This past weekend I got caught by what I call the “6 or 7 film barrage”. That’s where a TV channel will take a film and show it at least 6 or 7 times over a span of several days. The pattern will usually go something like this, once on Thursday, once on Friday, twice on Saturday, and twice on Sunday, sometimes with one more broadcast tossed in somewhere for good measure. On top of that, one of the days where they broadcast the movie twice, it will be shown back to back. The movie this weekend was Frank Darabont’s The Shawshank Redemption. After stumbling across it several times channel surfing, I finally landed upon it at it’s begin and decided to give it a re-watch (I guess that’s part of the network’s master strategy, toss it at you enough times and sooner or later your resolve will break down) even though I’m not usually a fan of the cuts and edits network TV will normally do to films.
Released in 1994, The Shawshank Redemption tells the story of an intelligent banker named Andy Dufresne (Tim Robbins) who is convicted of murdering his wife and her lover, and sentenced to 2 life terms in Shawshank prison. Once there, he meets Ellis Boyd “Red” Redding (Morgan Freeman) with whom he begins a friendship with along with Red’s circle of inmate friends. The movie is filled with themes of man’s attempts to find hope and dignity in an impossible situation; which Andy finds himself in when he’s pulled into service by Warden Samuel Norton who uses Andy’s expert banking skills to launder money Norton is receiving for using the prison inmates as skilled labor in the public sector.
The movie has a couple elements that make the it note worthy. First, it was based on a novella by Steven King entitled, “Rita Hayworth and the Shawshank Redemption” that was published in his 1982, “Different Seasons” collection. Also the movie began what I call, “the Morgan Freeman” narration. The scenes of the movie are tied together by a voice-over performed by Freeman’s character Red. Freeman’s deep, non-wavering voice throughout the movie has become iconic and has been parodied on everything from TV commercials to Family Guy.
One of my favorites however is Clancy Brown who, as Chief of the Guards Captain Hadley, delivers one of the best profanity laden performances in a movie by a non Drill Sergeant character.
The movie benefits from a stellar cast. Robbins and Freeman are both excellent in their respective rolls, and Bob Gunton is superb as Warden Norton. One of my favorites however is Clancy Brown who, as Chief of the Guards Captain Hadley, delivers one of the best profanity laden performances in a movie by a non Drill Sergeant character. Sadly, you miss out on this on network TV as most of Brown’s tirades are either cut or overdubbed. The Shawshank Redemption was nominated for seven Academy Awards including best picture and best actor (Freeman) but sadly went home with none having been over shadowed that year by Forrest Gump.
As I mentioned, a common theme through the film is man’s constant struggle to find dignity in the brutal environment of prison. This theme is very well depicted when, tarring the roof of one of the prison buildings, Andy over hears Hadley bemoaning to the other guards about a large sum of money he’s just come into and how the I.R.S is going to take a large portion of it. Andy informs him (while Hadley is about to push him off the roof for ease dropping) that he can keep all the money tax free if he gifts it to his wife. This exchange really shows off cinematographer Roger Deakins at his best. When Hadley pushes Andy against the edge of the roof the camera shot is over head looking straight down Andy’s back to the ground below. The camera then pans over head and down behind Hadley, catching Andy in his first line of the shot and then swings around along side the two for a dialog exchange and then ends behind Andy on Hadley’s face for his last line of the shot. Andy offers to do the paper work to set up the gift for a price – three bottles of beer for each of his co-workers who are tarring the roof. The next scene shows Andy’s co-workers (and the guards) sitting on the roof of the building enjoying what Red’s voice tells us was, “…ice cold Bohemian style beer.”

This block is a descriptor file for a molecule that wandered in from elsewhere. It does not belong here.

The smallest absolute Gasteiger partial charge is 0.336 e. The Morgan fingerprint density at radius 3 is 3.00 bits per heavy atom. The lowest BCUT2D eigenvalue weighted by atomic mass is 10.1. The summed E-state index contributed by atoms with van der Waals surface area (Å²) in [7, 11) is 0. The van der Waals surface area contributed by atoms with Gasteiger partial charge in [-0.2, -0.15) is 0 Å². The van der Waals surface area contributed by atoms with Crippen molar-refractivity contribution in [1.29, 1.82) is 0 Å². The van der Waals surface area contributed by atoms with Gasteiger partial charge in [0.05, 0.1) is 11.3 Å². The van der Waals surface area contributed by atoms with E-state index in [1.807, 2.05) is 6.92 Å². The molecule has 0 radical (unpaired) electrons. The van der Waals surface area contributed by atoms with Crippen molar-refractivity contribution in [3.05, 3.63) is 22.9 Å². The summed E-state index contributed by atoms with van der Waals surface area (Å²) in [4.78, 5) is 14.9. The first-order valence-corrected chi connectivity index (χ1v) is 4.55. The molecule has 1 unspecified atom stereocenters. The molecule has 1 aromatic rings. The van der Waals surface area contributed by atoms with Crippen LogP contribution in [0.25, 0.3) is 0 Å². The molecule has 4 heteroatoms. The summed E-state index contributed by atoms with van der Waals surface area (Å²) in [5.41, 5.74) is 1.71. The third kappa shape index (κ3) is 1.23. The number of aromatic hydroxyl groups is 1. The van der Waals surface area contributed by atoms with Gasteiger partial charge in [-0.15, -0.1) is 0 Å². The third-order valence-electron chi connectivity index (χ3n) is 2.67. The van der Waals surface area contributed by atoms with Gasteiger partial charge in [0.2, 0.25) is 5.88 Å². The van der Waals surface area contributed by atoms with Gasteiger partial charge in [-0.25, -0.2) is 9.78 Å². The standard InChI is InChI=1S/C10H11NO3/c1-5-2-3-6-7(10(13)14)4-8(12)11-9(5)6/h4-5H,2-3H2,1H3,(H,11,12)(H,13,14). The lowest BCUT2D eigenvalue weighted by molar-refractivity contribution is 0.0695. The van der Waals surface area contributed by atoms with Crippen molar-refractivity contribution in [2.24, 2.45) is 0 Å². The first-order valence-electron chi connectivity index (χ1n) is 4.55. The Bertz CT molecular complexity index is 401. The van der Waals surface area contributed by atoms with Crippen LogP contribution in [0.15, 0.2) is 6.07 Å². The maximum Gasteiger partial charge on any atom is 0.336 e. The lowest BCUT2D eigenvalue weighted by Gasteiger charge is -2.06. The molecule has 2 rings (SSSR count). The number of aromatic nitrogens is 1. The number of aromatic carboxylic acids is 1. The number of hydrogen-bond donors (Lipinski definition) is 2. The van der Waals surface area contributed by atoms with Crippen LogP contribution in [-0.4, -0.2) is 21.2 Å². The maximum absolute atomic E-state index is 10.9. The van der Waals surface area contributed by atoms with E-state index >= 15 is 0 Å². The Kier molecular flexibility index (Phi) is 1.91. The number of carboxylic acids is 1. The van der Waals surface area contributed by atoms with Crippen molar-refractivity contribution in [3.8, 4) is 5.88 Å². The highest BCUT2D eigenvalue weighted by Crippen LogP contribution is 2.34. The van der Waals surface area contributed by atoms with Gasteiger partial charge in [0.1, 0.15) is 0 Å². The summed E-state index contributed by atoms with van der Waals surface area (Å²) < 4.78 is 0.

“Bohemian style” beer, was (back in the time frame of the film) a common term used in America to describe pilsner beer. Pilsner gets its name from Pilsen, a city in Bohemia which is in today’s Czech Republic. Brewers in the city of Pilsen started producing beers with bottom fermenting yeasts rather than the more commonly used top fermenting yeast and aging the beer in caves to produce a clearer, better quality beer. The beer type can be considered the father of the early American lager beer as many of the beers initialed brewed back then (and still brewed today) came from a Bohemian style background and indeed, used the term “Bohemian” as a description. The best example today is probably National Bohemian Beer (or Natty Bo, as it is known in the region) which has been brewed since 1885. Another brand known for its Bohemian label is Stroh’s which started brewing in Detroit in 1850. Other examples that have long since faded into time (or prohibition) are Knapp’s, Burger, Duluth, Weideman, Old Tap, Forest City, Prager, Dorf and Cooper’s out of Philadelphia
So which beer are the men supposed to be drinking on the roof ? The movie never says. But if you compare the images below, I think we can make a strong case for what the movie makers thought was Andy Dufrense’s “bottle of suds” of choice.
While The Shawshank Redemption might not be for all people with its hard look into prison life and rough language, I highly recommend it. Its gripping story, excellent acting and Oscar nominated cinematography make it a definite American classic. Just make sure you have some ice cold Bohemian style beer to go with the popcorn.
Time for another beer.